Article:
Science museum holds cancer event

Researchers will be on hand to answer questions and give demonstrations.

Naomi Scott

A fish that could help stop tumor growth in humans will be part of Saturday’s fifth annual Cancer and the Human Body event at the Science Museum of Minnesota in St. Paul.

Stephen Ekker, the University professor who is researching the fish, is part of a group of University researchers, nurses and physicians who will staff exhibits and answer questions about cancer at the event.

The concept of cancer is often difficult for many people to grasp, said Marva Bohen, outreach education director at the University Cancer Center.

“It’s hard for people to imagine what actually is happening in the body when they get a cancer and why it is so disruptive to the organs it forms in,” Bohen said.

Ekker’s research explores how a gene in zebrafish, when blocked, stops blood-vessel development. Because tumors form by creating blood vessels, the gene can be targeted to stop tumor growth.

The 2-centimeters- to 3-centimeters-long zebrafish are model organisms, because they hatch and have fully operational organs and cardiovascular systems within two days, said Ekker, a professor of genetics, cell biology and development. Also, blood-vessel development uses the same genetic pathways in zebrafish and humans, he said.

“The goal is to make a small chemical inhibitor for the gene found in the fish as a potential new cancer treatment,” he said.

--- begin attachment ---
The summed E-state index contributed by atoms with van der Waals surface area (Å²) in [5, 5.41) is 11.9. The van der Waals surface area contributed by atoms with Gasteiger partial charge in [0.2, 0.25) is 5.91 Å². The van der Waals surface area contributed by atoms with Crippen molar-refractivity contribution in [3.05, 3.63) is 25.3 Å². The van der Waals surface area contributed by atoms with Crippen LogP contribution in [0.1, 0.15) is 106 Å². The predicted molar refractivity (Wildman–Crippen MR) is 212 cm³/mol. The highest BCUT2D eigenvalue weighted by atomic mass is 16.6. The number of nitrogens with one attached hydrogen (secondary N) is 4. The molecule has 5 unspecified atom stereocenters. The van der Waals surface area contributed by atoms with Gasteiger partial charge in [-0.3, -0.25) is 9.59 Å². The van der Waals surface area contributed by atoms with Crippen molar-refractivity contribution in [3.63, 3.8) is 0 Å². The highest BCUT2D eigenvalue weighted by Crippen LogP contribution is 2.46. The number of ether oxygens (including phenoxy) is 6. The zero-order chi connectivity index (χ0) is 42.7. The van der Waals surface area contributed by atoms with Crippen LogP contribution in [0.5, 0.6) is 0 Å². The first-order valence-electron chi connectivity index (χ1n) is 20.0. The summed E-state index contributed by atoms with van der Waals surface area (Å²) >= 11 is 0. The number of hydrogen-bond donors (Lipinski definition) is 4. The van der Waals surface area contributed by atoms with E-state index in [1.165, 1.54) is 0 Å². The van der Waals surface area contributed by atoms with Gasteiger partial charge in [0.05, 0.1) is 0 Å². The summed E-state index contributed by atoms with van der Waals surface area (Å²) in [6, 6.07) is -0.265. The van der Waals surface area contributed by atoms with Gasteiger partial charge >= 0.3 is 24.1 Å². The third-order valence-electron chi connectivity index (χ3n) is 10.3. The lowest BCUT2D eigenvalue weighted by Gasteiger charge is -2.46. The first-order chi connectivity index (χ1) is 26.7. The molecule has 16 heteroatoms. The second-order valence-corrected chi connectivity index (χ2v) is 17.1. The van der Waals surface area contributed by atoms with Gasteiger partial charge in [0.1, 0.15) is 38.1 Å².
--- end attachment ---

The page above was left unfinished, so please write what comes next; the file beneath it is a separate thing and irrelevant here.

Also presenting research at the event will be Susanta Hui, University professor of therapeutic radiology. Hui works with a new type of radiation treatment that allows doctors to target the exact location of a tumor, so the radiation dose is delivered only where it is necessary. This minimizes damage to surrounding healthy tissues, he said.

An advantage of the treatment is it can be used to treat many tumors in the body with precision, Hui said.

Bohen said a popular exhibit at the event has been of three types of lung tissue – one sample is healthy, another has a tumor and the final sample has been damaged by emphysema.

Children with cancer typically attend the event and get to see what their cancers look like up close, she said.

Because leukemia is a common cancer in children, a pathologist plans to bring leukemia cells to the event, Bohen said.